HIV discovery reveals virus hidden in immune system cells
Cancer-fighting drug romidepsin has been shown to expose hibernating HIV, making it susceptible to attack
The results revealed on Tuesday constitute one of the major scientific discoveries hailed at the Aids 2014 conference in Melbourne, as much of the language shifts away from finding a cure to focusing on big steps in HIV treatment and prevention.
HIV hides in a state of hibernation in CD4 cells, an essential part of the immune system. Yet CD4 cells are unable to fight HIV themselves – that role lies with the immune system’s killer T-cells.
But because killer T-cells can’t detect the HIV hidden within CD4 cells, they are unable to attack and eliminate it from the body. While HIV patients on antiretroviral drug treatment often go on to have undetectable levels of HIV in their system, it is never eliminated.
There is always a reservoir left hiding in cells, undetectable to current screening tools and ready to take hold of the immune system again should patients stop their antiretroviral therapy.
But a research team led by Ole Søgaard at Aarhus University’s department of infectious diseases in Denmark has used the anti-cancer drug romidepsin to activate the virus and bring it out of hiding.
In principle, this means that the killer T-cells should be able to detect the virus, because it leaves a trace on the outside of CD4 cells as it is activated and moves towards the bloodstream, Søgaard said.
“Despite very effective antiretroviral treatment, there is still this reservoir left of HIV cells that are infected but not producing the virus,” he said.
“Once you activate them, these particles will go to the surface and signal to the immune system that this cell is infected and needs to be cleared from the body. So this is a two-step system where we bring the cells to the surface, and then rely on the immune system to kill them.”
In the pilot study, researchers gave six patients three doses of romidepsin over three weeks.
Before each dose, no viral particles were detectable in the patients.
“But after the dose was given we easily measured the virus being released into the plasma in five of these six patients,” Søgaard said.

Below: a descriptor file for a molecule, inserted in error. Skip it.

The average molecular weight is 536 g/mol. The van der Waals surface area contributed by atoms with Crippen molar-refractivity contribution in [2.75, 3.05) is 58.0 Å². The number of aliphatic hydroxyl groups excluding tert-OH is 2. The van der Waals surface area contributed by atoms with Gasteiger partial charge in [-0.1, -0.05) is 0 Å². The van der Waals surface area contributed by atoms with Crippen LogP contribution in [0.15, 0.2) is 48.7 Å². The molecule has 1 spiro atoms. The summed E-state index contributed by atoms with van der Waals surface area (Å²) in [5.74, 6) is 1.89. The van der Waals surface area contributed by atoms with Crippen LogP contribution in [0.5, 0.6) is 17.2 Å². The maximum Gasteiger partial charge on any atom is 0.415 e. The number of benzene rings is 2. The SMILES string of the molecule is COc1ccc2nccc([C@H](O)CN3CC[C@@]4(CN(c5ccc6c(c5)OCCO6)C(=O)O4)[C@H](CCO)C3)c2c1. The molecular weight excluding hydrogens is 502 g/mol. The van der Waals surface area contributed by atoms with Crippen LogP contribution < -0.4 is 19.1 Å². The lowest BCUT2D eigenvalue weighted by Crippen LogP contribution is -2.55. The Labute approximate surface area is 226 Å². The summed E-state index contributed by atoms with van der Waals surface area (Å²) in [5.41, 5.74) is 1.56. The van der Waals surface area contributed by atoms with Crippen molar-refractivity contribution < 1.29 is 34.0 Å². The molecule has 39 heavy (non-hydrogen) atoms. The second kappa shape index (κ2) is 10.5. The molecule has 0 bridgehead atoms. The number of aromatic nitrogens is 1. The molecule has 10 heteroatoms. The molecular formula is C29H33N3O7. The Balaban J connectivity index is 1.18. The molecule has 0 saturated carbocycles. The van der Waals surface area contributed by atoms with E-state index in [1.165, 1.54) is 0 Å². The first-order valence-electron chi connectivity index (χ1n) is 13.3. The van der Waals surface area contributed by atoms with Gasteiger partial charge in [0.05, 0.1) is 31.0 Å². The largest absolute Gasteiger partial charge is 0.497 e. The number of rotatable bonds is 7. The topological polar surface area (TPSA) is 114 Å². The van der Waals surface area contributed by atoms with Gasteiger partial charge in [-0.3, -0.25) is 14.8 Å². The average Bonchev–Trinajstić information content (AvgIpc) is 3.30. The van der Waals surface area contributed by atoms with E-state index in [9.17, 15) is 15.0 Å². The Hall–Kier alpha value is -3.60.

“We also saw the virus go back to undetectable levels after seven days, so it came up, then hid away again, returning back to a non-active state until the next dose of cancer drug was given.”
However, the researchers found the immune system did not seem to attack the virus after detecting it. Researchers found no significant reduction in the number of infected cells each time the cancer drug brought the virus out of hiding.
“This suggests when you do this reactivation, you also need to also target and activate the immune system and teach it to recognise these cells and attack,” Søgaard said.
“That’s what we’re doing next in this study. We will teach and prime the immune system to recognise HIV before we give patients the cancer drug, and we hope there will be a better chance the immune system can clear those cells when the HIV is reactivated.”
Søgaard emphasised it was unknown how much of the HIV reservoir the immune system would be able to clear even if it could be taught to recognise the virus and attack it. Virus left in just one cell might be enough to allow HIV to thrive again.
“We’re still learning about this disease and where it hides, and it is a really, really tricky disease to cure because it hides in so many places in the body, it hides really well and can hide for an indefinite period of time,” he said.
The difficulty of an HIV cure became particularly apparent with the now famous case of the Mississippi baby, born to an HIV-positive mother.
The child was placed on a strong course of antiretroviral drugs within 30 hours of birth. She continued the treatment for 18 months and when she stopped taking those drugs, she had no detectable virus in her system. It gave hope other infants treated early might be cured.
But 27 months later, the virus was detected and she was placed on antiretroviral drugs again.
In a similar case, two Boston patients received bone marrow transplants that appeared to rid them completely of HIV. They also relapsed, and are now back on antiretroviral treatment.
These cases have been referred to frequently during the AIDS 2014 conference, sometimes brandished as setbacks. But the cases reveal how far HIV treatment has come.
Achieving more than two years without antiretroviral treatment in an infant is unprecedented, especially since the Mississippi baby had no existing immunity to HIV. It has given researchers a new focus on where to fight HIV, as they now know it takes just a tiny amount of dormant virus for HIV to become active again.
The cases have shown that working out exactly where dormant HIV virus resides in the body, and being able to measure it, will be key to future research.
The development of HIV into lethal Aids was once considered inevitable, and less than 30 years after the epidemic began – not a long period in medical science – people living with HIV are able to lead long and healthy lives.
But that all depends on access to treatment, which has the added benefit of protecting against the transmission of HIV during unprotected sex by up to 96%.
The president of the International Aids Society, Françoise Barré-Sinoussi, won a Nobel prize for her role in discovering HIV and said she would not be drawn into talk about how far away a cure for HIV/Aids may be.
“I remember in 1984 someone said we would have a vaccine within two years, and we are now 30 years later,” she said.
“We should move on from this. We will need to collaborate and combine different approaches to HIV – work on cures as well as therapies, prevention and vaccines – and strengthen the relationship between researchers to continue to make progress in tackling HIV.”
This article appeared in The Guardian on July 22, 2014